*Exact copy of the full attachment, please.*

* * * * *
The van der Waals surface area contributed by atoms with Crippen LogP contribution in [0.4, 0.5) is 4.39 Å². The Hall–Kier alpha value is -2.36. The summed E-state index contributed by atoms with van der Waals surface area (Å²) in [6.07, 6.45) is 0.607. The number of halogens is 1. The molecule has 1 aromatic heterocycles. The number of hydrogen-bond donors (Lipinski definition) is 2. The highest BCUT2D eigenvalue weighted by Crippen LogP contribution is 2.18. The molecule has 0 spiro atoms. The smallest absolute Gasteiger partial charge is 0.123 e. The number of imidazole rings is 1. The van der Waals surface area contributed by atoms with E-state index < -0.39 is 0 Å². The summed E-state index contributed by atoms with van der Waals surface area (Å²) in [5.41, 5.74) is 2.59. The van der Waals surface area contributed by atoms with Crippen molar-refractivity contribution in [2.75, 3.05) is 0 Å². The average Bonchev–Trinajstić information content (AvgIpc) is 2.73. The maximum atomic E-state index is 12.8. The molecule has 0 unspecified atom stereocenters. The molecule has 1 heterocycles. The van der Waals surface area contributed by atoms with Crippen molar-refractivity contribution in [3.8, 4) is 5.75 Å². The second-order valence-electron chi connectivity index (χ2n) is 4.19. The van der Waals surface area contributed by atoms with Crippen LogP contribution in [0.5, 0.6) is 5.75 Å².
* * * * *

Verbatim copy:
The van der Waals surface area contributed by atoms with Crippen LogP contribution in [0.4, 0.5) is 4.39 Å². The Hall–Kier alpha value is -2.36. The summed E-state index contributed by atoms with van der Waals surface area (Å²) in [6.07, 6.45) is 0.607. The number of halogens is 1. The molecule has 1 aromatic heterocycles. The number of hydrogen-bond donors (Lipinski definition) is 2. The highest BCUT2D eigenvalue weighted by Crippen LogP contribution is 2.18. The molecule has 0 spiro atoms. The smallest absolute Gasteiger partial charge is 0.123 e. The number of imidazole rings is 1. The van der Waals surface area contributed by atoms with E-state index < -0.39 is 0 Å². The summed E-state index contributed by atoms with van der Waals surface area (Å²) in [5.41, 5.74) is 2.59. The van der Waals surface area contributed by atoms with Crippen molar-refractivity contribution in [2.75, 3.05) is 0 Å². The average Bonchev–Trinajstić information content (AvgIpc) is 2.73. The maximum atomic E-state index is 12.8. The molecule has 0 unspecified atom stereocenters. The molecule has 1 heterocycles. The van der Waals surface area contributed by atoms with Crippen molar-refractivity contribution in [3.8, 4) is 5.75 Å². The second-order valence-electron chi connectivity index (χ2n) is 4.19. The van der Waals surface area contributed by atoms with Crippen LogP contribution in [0.5, 0.6) is 5.75 Å².